Wanting to develop a jazz album in the spirit of new tango, Chelo Segui has given us an album that sounds unlike most anything that has come through emusic lately.  Much how Guillermo Klein provides his own personal voice to Latin jazz, Chelo builds on the rhythms and harmonies of his Argentinean roots and delivers an intriguing album deserving of attention.  I love when I’m browsing through jazz new releases and get rooted in place by an unexpected stroke of music talent.  Quartet of Segui on alto & soprano sax, accompanied by piano, bass, and drums. Outstanding.  Self-produced.

Here’s a link to Chelo’s soundcloud page, where you can listen to the album.

Here’s a link to emusic, where you can purchase the album.


The Four Bags – Forth

The Four Bags - "Forth"

This quartet tackles a bunch of schizophrenic compositions and, somehow, create an album of strange pretty tunes.  The first track on this album is titled “Wayne Shorter’s Tune With All Different Notes,” which, to my ears, accurately reflects the sound and intent of this album.  The Four Bags ensemble instruments include bass clarinet, trombone, accordian, and guitar  This is either the kind of album I fall in love with or rue the day I took it home with me from the bar.  Fans of John Lurie’s Lounge Lizards should find something to like here, as would fans of Tom Waits looking to experiment with some jazz and jazz fans who have been having the time of their life picking through the Clean Feed label’s excellent output these past couple years.  Self-produced.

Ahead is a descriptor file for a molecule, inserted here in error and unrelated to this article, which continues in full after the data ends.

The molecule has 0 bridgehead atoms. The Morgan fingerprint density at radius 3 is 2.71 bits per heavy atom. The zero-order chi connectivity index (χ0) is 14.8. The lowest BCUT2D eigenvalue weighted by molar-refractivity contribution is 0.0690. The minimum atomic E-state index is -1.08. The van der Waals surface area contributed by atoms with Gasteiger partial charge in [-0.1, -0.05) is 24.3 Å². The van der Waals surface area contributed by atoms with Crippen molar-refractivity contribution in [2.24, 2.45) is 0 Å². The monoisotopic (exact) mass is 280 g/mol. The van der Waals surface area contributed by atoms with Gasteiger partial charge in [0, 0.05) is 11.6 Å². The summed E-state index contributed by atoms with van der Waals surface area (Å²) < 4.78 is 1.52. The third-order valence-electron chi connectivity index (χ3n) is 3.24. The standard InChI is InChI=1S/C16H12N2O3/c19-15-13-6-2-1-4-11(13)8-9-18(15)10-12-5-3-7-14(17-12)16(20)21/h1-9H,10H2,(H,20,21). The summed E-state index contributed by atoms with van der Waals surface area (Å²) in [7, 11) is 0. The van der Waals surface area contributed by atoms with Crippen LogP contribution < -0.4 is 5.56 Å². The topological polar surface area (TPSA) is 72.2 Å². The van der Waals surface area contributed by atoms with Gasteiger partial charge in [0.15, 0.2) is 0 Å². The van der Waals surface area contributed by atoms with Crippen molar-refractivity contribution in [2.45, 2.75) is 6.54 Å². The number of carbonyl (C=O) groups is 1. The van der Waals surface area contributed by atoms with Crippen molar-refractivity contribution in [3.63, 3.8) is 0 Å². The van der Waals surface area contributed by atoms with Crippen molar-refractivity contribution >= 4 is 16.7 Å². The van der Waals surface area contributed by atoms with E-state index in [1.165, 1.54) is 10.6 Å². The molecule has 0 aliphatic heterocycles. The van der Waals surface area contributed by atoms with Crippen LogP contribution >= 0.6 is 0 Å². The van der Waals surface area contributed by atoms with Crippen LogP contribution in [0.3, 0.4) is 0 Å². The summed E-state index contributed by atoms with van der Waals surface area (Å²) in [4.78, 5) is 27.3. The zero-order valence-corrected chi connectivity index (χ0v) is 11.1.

Here’s a link to Four Bags’ bandcamp page, where you can stream the entire album.

Here’s a link to emusic, where you can purchase the album.


The Vicky Tilson Quartet – Tales From a Forgotten City

Vicky Tilson - "Tales From A Forgotten City"

Just a four song EP, but I thought I’d briefly put the spotlight on it.  Vicky Tilson is a classically trained oboist and pianist who became afflicted with a jazz addiction and turned to a career as a bassist leading her own ensemble.  Straight-ahead modern jazz, but with plenty of personal nuance to keep it from becoming “just another jazz album.”  Builds on the promise of last year’s debut release of Picture from Jitske.  According to Vicky’s notes, the title refers, in part to her on-and-off love affair with London, of how one can concurrently wish to leave a place and still grow nostalgic for a home that once was.  Or something like that.  It’s a good album; give it a listen.

Here’s a link to Vicky’s soundcloud page, where you can stream the entire EP.

Here’s a link to emusic, where you can purchase the album.


European Union Quartet – The Dark Peak

European Union Quartet - "The Dark Peak"